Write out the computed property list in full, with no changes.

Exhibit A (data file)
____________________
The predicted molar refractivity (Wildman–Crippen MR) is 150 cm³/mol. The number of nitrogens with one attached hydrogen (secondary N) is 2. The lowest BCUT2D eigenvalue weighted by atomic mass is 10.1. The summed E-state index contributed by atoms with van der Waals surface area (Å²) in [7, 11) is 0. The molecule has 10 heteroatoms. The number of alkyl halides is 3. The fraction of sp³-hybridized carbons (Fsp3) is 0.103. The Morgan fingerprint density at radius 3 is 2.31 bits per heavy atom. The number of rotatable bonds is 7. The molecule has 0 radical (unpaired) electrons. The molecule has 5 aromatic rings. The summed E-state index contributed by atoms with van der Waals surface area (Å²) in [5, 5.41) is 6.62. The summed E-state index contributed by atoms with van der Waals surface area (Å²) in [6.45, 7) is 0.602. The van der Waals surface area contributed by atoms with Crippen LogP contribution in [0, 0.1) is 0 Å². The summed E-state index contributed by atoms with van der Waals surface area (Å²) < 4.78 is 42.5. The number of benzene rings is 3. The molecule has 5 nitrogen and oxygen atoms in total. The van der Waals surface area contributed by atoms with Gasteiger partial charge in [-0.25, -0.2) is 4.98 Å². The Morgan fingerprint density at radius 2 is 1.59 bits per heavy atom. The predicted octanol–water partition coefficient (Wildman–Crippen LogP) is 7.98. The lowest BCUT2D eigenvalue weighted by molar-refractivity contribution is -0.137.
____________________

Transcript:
The predicted molar refractivity (Wildman–Crippen MR) is 150 cm³/mol. The number of nitrogens with one attached hydrogen (secondary N) is 2. The lowest BCUT2D eigenvalue weighted by atomic mass is 10.1. The summed E-state index contributed by atoms with van der Waals surface area (Å²) in [7, 11) is 0. The molecule has 10 heteroatoms. The number of alkyl halides is 3. The fraction of sp³-hybridized carbons (Fsp3) is 0.103. The Morgan fingerprint density at radius 3 is 2.31 bits per heavy atom. The number of rotatable bonds is 7. The molecule has 0 radical (unpaired) electrons. The molecule has 5 aromatic rings. The summed E-state index contributed by atoms with van der Waals surface area (Å²) in [5, 5.41) is 6.62. The summed E-state index contributed by atoms with van der Waals surface area (Å²) in [6.45, 7) is 0.602. The van der Waals surface area contributed by atoms with Crippen LogP contribution in [0, 0.1) is 0 Å². The summed E-state index contributed by atoms with van der Waals surface area (Å²) < 4.78 is 42.5. The number of benzene rings is 3. The molecule has 5 nitrogen and oxygen atoms in total. The van der Waals surface area contributed by atoms with Gasteiger partial charge in [-0.25, -0.2) is 4.98 Å². The Morgan fingerprint density at radius 2 is 1.59 bits per heavy atom. The predicted octanol–water partition coefficient (Wildman–Crippen LogP) is 7.98. The lowest BCUT2D eigenvalue weighted by molar-refractivity contribution is -0.137.